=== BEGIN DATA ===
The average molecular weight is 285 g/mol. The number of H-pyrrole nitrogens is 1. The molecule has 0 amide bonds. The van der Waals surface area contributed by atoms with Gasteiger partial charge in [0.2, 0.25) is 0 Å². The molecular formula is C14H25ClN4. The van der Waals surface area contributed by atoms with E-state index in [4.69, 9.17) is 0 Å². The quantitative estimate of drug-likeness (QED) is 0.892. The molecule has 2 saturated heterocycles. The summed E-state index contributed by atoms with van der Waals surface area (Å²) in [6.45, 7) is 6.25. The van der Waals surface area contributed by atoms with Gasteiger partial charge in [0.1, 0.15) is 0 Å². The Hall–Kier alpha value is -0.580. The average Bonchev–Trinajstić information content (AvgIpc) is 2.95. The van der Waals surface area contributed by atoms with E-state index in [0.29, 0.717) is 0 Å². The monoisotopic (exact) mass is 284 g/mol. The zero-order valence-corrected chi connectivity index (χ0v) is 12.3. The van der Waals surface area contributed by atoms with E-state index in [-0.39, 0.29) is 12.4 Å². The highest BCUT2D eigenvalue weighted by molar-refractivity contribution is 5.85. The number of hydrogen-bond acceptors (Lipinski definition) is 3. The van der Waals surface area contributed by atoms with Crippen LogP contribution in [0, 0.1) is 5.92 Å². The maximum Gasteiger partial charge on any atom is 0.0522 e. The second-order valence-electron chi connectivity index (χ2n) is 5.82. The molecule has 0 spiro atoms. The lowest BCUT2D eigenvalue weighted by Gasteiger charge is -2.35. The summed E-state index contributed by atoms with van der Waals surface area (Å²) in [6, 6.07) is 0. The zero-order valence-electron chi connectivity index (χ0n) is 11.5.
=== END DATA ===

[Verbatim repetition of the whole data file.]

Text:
The average molecular weight is 285 g/mol. The number of H-pyrrole nitrogens is 1. The molecule has 0 amide bonds. The van der Waals surface area contributed by atoms with Gasteiger partial charge in [0.2, 0.25) is 0 Å². The molecular formula is C14H25ClN4. The van der Waals surface area contributed by atoms with E-state index in [4.69, 9.17) is 0 Å². The quantitative estimate of drug-likeness (QED) is 0.892. The molecule has 2 saturated heterocycles. The summed E-state index contributed by atoms with van der Waals surface area (Å²) in [6.45, 7) is 6.25. The van der Waals surface area contributed by atoms with Gasteiger partial charge in [0.1, 0.15) is 0 Å². The Hall–Kier alpha value is -0.580. The average Bonchev–Trinajstić information content (AvgIpc) is 2.95. The van der Waals surface area contributed by atoms with E-state index in [0.29, 0.717) is 0 Å². The monoisotopic (exact) mass is 284 g/mol. The zero-order valence-corrected chi connectivity index (χ0v) is 12.3. The van der Waals surface area contributed by atoms with E-state index in [-0.39, 0.29) is 12.4 Å². The highest BCUT2D eigenvalue weighted by molar-refractivity contribution is 5.85. The number of hydrogen-bond acceptors (Lipinski definition) is 3. The van der Waals surface area contributed by atoms with Crippen LogP contribution in [0, 0.1) is 5.92 Å². The maximum Gasteiger partial charge on any atom is 0.0522 e. The second-order valence-electron chi connectivity index (χ2n) is 5.82. The molecule has 0 spiro atoms. The lowest BCUT2D eigenvalue weighted by Gasteiger charge is -2.35. The summed E-state index contributed by atoms with van der Waals surface area (Å²) in [6, 6.07) is 0. The zero-order valence-electron chi connectivity index (χ0n) is 11.5.